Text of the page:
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Informing consumers about their own preferences

  • Inderst, Roman
  • Peitz, Martin

We analyze a model of monopolistic price discrimination where only some consumers are originally sufficiently informed about their preferences, e.g., about their future demand for a utility such as electricity or telecommunication. When more consumers become informed, we show that this benefits also those consumers who remain uninformed, as it reduces the firm's incentives to extract information rent. By reducing the costs of information acquisition or forcing firms to supply consumers with the respective information about past usage, policy can further improve welfare, as contracts become more efficient. The last observation stands in contrast to earlier findings by Crémer and Khalil (American Economic Review 1992), where all consumers are uninformed.

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Article provided by Elsevier in its journal International Journal of Industrial Organization.

Volume (Year): 30 (2012)
Issue (Month): 5 ()
Pages: 417-428

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Handle: RePEc:eee:indorg:v:30:y:2012:i:5:p:417-428
Contact details of provider: Web page: http://www.elsevier.com/locate/inca/505551

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  1. Stole, Lars A, 1995. "Nonlinear Pricing and Oligopoly," Journal of Economics & Management Strategy, Wiley Blackwell, vol. 4(4), pages 529-62, Winter.
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  8. Heski Bar-Isaac & Guillermo Caruana & Vicente Cunat, 2008. "Information Gathering and Marketing," Working Papers 08-17, New York University, Leonard N. Stern School of Business, Department of Economics.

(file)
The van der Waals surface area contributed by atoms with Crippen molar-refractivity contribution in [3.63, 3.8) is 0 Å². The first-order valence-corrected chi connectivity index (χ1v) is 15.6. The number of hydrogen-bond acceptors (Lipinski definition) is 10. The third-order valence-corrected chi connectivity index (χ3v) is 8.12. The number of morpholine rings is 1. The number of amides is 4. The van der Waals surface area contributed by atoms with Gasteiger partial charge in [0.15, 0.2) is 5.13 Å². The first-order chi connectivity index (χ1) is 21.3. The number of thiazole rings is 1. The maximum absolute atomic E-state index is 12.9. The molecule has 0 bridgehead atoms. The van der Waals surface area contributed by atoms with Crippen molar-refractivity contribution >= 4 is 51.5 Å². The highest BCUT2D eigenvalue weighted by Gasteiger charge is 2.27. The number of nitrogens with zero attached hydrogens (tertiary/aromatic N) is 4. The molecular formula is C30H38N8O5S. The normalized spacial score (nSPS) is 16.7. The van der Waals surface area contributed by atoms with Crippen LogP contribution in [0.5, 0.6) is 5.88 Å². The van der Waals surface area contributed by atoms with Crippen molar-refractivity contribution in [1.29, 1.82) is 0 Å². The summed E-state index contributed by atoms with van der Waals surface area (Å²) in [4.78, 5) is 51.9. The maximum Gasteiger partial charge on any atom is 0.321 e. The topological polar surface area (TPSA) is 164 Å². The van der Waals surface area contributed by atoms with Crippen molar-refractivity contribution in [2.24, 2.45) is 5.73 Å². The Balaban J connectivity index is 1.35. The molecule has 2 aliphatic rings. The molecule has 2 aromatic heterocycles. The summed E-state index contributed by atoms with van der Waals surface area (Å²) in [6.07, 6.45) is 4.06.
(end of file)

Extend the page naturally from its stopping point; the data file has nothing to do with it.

9. Xavier Gabaix & David Laibson, 2005. "Shrouded Attributes, Consumer Myopia, and Information Suppression in Competitive Markets," NBER Working Papers 11755, National Bureau of Economic Research, Inc.
  10. Lewis, Tracy R & Sappington, David E M, 1997. "Information Management in Incentive Problems," Journal of Political Economy, University of Chicago Press, vol. 105(4), pages 796-821, August.
  11. Dirk Bergemann & Juuso Valimaki, 2005. "Information in Mechanism Design," Cowles Foundation Discussion Papers 1532, Cowles Foundation for Research in Economics, Yale University.
  12. Jean-Charles Rochet & Lars A. Stole, 2002. "Nonlinear Pricing with Random Participation," Review of Economic Studies, Oxford University Press, vol. 69(1), pages 277-311.
  13. Michael D. Grubb, 2006. "Selling to Overconfident Consumers," Discussion Papers 06-018, Stanford Institute for Economic Policy Research.
  14. Cremer, J. & Khalil, F., 1991. "Gathering Information Before Signing a Contract," Discussion Papers in Economics at the University of Washington 91-16, Department of Economics at the University of Washington.
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